Photo Credit: Stop Killer Robots
Following calls from the government of New Zealand for the adoption of international laws to prohibit and limit autonomous weapons systems, the United States has opposed such regulations.
Speaking at a meeting in Geneva, US official Josh Dorosin maintained that America saw "the best way to make progress ... would be through the development of a non-binding code of conduct”.
Autonomous weapons systems would enable military equipment which could deploy lethal force without a human overseeing the process. A report by Human Rights Watch and Harvard Law School’s International Human Rights Clinic describes such weaponry as "grave threats" and warns that it presents "the prospect of losing meaningful human control over the use of force”.
The report emphasises the need for "meaningful human control over the use of force" and calls for a "prohibition on the development, production, and use of weapons systems that by their nature select and engage targets without meaningful human control".
Statements of support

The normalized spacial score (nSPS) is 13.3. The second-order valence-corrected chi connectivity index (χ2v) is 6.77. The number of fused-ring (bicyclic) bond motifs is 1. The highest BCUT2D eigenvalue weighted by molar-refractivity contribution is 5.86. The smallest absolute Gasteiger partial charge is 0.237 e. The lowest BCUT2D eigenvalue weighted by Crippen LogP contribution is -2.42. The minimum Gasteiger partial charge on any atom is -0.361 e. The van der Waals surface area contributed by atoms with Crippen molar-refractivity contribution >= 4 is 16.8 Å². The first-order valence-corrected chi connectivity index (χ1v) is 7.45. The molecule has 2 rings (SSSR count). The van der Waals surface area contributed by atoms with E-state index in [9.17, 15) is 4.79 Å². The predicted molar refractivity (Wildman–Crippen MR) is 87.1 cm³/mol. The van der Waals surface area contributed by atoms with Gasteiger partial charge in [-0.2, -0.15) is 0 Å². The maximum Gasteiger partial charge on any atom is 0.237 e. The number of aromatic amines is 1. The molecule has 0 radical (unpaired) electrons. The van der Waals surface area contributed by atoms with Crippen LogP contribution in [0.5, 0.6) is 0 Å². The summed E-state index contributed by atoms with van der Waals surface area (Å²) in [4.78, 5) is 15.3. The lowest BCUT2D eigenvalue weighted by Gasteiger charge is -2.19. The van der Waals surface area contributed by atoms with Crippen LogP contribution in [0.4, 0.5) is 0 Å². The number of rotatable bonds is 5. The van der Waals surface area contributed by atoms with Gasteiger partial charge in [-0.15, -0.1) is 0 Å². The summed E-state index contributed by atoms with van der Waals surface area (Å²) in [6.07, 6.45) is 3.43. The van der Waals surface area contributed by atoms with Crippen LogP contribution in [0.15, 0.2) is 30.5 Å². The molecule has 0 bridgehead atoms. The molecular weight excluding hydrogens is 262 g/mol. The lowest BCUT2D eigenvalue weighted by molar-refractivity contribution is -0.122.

New Zealand's Minister for Disarmament and Arms Control, Phil Twyford, has spoken out against such systems describing them as “abhorrent and inconsistent with New Zealand’s interests and values.”
His statements have been supported by UN chief, António Guterres, who in November 2018 called for a ban but as of yet no countries have agreed on the need for regulations. The US and India have been particularly critical of the idea and voiced their opposition in a debate on Thursday.
Clare Conboy of the Campaign to Stop Killer Robots maintained that:
“States have a historic opportunity to ensure meaningful human control over the use of force and prevent a world in which machines make life and death decisions”.
Her statements have been supported by former British Foreign Minister, William Hague, who in an op-ed for the Times, called upon the British government to"join in the search for such solutions".
Human Rights Watch has criticised the pursuing discussions through the Convention on Conventional Weapons (CCW) noting "eight years of inconclusive talks". Instead, they have called for the negotiation and adoption of a "new international treaty through a stand-alone process, as was the case for the treaties banning antipersonnel landmines and cluster munitions".
Another suggestion presented by the organisation is to go through the United Nations General Assembly, where the Treaty on the Prohibition of Nuclear Weapons was negotiated.
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